You can work with layer.bringToFront(), bringToBack() or setZIndex() to reorder your layers. If you want one layer to always be below all others you can listen for the layer's add event and then bring it to the back (and bring the other to the front the same way): var C300mVar1 = new L.geoJson(C300mVar1, { onEachFeature: function(feature, layer) { ...


1

WMS cannot handle properties of the features displayed in a bbox (it can only fetch properties of a feature given a point, read the docs for WMS's getFeatureInfo). What you might want to do is using a different approach, like doing a WFS request to geoserver, which will return the geometries and properties of all features inside a bounding box.


1

The legend does not depend on the existence of any particular layer. The part that you are missing here is a getColor function. Copying the one from the tutorial in question: function getColor(d) { return d > 1000 ? '#800026' : d > 500 ? '#BD0026' : d > 200 ? '#E31A1C' : d > 100 ? '#FC4E2A' : d ...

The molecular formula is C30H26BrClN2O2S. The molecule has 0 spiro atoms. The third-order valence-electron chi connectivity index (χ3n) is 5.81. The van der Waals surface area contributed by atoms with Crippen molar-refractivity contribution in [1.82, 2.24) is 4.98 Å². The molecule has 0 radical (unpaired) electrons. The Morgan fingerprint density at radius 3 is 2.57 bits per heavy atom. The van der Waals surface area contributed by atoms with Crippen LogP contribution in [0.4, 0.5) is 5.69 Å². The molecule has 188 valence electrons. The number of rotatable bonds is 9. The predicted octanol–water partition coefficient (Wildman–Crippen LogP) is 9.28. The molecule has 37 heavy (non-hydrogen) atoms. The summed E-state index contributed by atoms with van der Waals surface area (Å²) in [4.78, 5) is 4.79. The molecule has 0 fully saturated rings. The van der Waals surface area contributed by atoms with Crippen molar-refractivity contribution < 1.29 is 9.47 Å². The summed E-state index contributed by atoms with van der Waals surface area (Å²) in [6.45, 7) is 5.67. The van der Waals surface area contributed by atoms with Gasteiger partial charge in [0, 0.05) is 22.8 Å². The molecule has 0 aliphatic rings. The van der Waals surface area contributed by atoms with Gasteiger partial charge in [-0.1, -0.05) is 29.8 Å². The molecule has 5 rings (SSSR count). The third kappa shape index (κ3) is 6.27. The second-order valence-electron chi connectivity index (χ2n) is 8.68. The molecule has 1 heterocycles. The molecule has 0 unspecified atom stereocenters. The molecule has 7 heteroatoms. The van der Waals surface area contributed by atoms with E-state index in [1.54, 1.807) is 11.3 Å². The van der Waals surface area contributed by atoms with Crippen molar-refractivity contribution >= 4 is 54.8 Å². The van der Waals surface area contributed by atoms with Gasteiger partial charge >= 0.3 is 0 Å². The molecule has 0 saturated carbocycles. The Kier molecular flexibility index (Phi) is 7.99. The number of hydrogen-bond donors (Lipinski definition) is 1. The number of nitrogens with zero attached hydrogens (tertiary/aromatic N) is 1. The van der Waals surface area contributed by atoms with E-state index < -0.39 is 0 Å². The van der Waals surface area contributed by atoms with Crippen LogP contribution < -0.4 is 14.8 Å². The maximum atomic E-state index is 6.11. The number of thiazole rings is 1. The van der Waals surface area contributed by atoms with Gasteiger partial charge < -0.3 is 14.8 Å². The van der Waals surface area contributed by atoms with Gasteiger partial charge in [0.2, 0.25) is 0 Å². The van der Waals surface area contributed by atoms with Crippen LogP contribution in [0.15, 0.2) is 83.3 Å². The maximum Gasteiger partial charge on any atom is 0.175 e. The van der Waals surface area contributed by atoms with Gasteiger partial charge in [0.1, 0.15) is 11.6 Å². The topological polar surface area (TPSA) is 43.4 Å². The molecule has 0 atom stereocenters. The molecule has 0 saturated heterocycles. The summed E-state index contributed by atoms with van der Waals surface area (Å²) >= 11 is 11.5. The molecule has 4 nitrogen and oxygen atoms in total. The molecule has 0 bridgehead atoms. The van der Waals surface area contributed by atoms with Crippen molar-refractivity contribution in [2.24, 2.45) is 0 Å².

2

To change the vehicle type, you would use: control.getRouter().options.urlParameters.vehicle = 'foot'; However, the router does not automatically recalculate the route when you change the parameters, so to get the foot directions to show up, you will need to request it again: control.route();


1

While it isn't baked into leaflet, there is: https://github.com/robertleeplummerjr/Leaflet.glify which is based off of http://bl.ocks.org/Sumbera/c6fed35c377a46ff74c3 The demo loads 86,000 points and all the polygons behind them in about 0.06 seconds. If you position the map away from the the points and then pull them back into view you'll see what I mean. ...